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A 65-year-old diabetic patient was brought to the emergency department with the complaints of right upper quadrant pain and high-grade fever. On physical examination, there is tenderness in the right upper quadrant on inspiration, and deep palpation also reveals an ill-defined mass in the same location. Based on the imaging obtained afterward, a diagnosis of gall bladder empyema was made. The chief resident decided to inform the patient and the family about the possible diagnosis. The patient and family are very concerned about the condition, how it happened, and what the outcome of treatment will be. The chief resident has cared for patients with gall bladder empyema several times during their surgical training and feels confident in their of the material and ability to provide the patient and family with the answers and information they need. Which of the following is the correct information to tell the patient and family about the condition?



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Gallbladder Empyema - References

References

Supit C,Supit T,Mazni Y,Basir I, The outcome of laparoscopic subtotal cholecystectomy in difficult cases - A case series. International journal of surgery case reports. 2017     [PubMed]
Pant G,Kumar A,Verma N,Sharma A, Gallbladder empyema complicating acute myeloid leukaemia in an adolescent boy. BMJ case reports. 2018 Aug 14     [PubMed]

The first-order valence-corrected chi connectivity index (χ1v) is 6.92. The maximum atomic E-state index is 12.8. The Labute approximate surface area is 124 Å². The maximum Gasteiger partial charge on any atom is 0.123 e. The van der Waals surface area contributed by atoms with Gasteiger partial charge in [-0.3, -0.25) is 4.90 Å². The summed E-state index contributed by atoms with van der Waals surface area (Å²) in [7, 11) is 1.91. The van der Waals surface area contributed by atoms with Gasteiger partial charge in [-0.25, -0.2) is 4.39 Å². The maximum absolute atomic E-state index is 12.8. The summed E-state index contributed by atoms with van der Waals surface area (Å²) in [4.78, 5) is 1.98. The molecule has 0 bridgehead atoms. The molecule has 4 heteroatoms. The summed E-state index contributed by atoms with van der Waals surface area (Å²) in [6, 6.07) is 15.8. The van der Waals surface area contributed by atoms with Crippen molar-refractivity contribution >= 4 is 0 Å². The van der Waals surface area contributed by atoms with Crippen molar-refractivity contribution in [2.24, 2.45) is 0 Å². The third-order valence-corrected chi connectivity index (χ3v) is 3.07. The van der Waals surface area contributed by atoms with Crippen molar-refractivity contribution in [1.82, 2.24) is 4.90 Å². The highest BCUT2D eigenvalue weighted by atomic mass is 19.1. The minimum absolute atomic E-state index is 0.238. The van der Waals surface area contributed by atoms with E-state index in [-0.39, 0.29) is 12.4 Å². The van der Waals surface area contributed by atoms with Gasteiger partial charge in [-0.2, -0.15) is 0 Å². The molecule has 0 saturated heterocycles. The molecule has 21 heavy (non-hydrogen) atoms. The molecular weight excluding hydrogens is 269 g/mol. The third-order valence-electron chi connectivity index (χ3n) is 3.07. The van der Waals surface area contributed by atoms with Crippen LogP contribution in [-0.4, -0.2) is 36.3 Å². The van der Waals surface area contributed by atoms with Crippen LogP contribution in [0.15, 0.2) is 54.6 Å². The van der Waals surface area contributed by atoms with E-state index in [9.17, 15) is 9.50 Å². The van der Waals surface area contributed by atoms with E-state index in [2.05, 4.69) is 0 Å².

Mehta V,Yarmish G,Greenstein J,Hahn B, Gallbladder Empyema. The Journal of emergency medicine. 2016 Jun     [PubMed]
Elshaer M,Gravante G,Thomas K,Sorge R,Al-Hamali S,Ebdewi H, Subtotal cholecystectomy for     [PubMed]
Abraham S,Rivero HG,Erlikh IV,Griffith LF,Kondamudi VK, Surgical and nonsurgical management of gallstones. American family physician. 2014 May 15     [PubMed]
Ambe PC,Jansen S,Macher-Heidrich S,Zirngibl H, Surgical management of empyematous cholecystitis: a register study of over 12,000 cases from a regional quality control database in Germany. Surgical endoscopy. 2016 Dec     [PubMed]
Khan ML,Abbassi MR,Jawed M,Shaikh U, Male gender and sonographic gall bladder wall thickness: important predictable factors for empyema and gangrene in acute cholecystitis. JPMA. The Journal of the Pakistan Medical Association. 2014 Feb     [PubMed]
Watanabe Y,Nagayama M,Okumura A,Amoh Y,Katsube T,Suga T,Koyama S,Nakatani K,Dodo Y, MR imaging of acute biliary disorders. Radiographics : a review publication of the Radiological Society of North America, Inc. 2007 Mar-Apr     [PubMed]
Aksoy F,Demiral G,Ekinci Ö, Can the timing of laparoscopic cholecystectomy after biliary pancreatitis change the conversion rate to open surgery? Asian journal of surgery. 2018 Jul     [PubMed]
Limbosch JM,Druart ML,Puttemans T,Melot C, Guidelines to laparoscopic management of acute cholecystitis. Acta chirurgica Belgica. 2000 Sep-Oct     [PubMed]